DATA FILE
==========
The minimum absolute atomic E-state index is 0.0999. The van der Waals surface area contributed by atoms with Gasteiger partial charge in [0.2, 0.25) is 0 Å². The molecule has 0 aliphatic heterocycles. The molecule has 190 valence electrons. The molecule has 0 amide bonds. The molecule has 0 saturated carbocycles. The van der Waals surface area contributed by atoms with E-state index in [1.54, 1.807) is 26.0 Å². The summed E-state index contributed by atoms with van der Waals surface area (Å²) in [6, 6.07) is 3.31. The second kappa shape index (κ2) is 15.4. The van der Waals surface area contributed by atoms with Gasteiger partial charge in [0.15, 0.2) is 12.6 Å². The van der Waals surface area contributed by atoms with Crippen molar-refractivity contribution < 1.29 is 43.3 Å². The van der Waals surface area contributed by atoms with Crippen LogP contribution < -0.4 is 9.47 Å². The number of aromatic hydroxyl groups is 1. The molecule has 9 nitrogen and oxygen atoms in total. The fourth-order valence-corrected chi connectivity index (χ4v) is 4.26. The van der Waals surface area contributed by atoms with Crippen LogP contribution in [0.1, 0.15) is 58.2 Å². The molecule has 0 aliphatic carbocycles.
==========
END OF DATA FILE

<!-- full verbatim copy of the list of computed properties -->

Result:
The minimum absolute atomic E-state index is 0.0999. The van der Waals surface area contributed by atoms with Gasteiger partial charge in [0.2, 0.25) is 0 Å². The molecule has 0 aliphatic heterocycles. The molecule has 190 valence electrons. The molecule has 0 amide bonds. The molecule has 0 saturated carbocycles. The van der Waals surface area contributed by atoms with E-state index in [1.54, 1.807) is 26.0 Å². The summed E-state index contributed by atoms with van der Waals surface area (Å²) in [6, 6.07) is 3.31. The second kappa shape index (κ2) is 15.4. The van der Waals surface area contributed by atoms with Gasteiger partial charge in [0.15, 0.2) is 12.6 Å². The van der Waals surface area contributed by atoms with Crippen molar-refractivity contribution < 1.29 is 43.3 Å². The van der Waals surface area contributed by atoms with Crippen LogP contribution < -0.4 is 9.47 Å². The number of aromatic hydroxyl groups is 1. The molecule has 9 nitrogen and oxygen atoms in total. The fourth-order valence-corrected chi connectivity index (χ4v) is 4.26. The van der Waals surface area contributed by atoms with Crippen LogP contribution in [0.1, 0.15) is 58.2 Å². The molecule has 0 aliphatic carbocycles.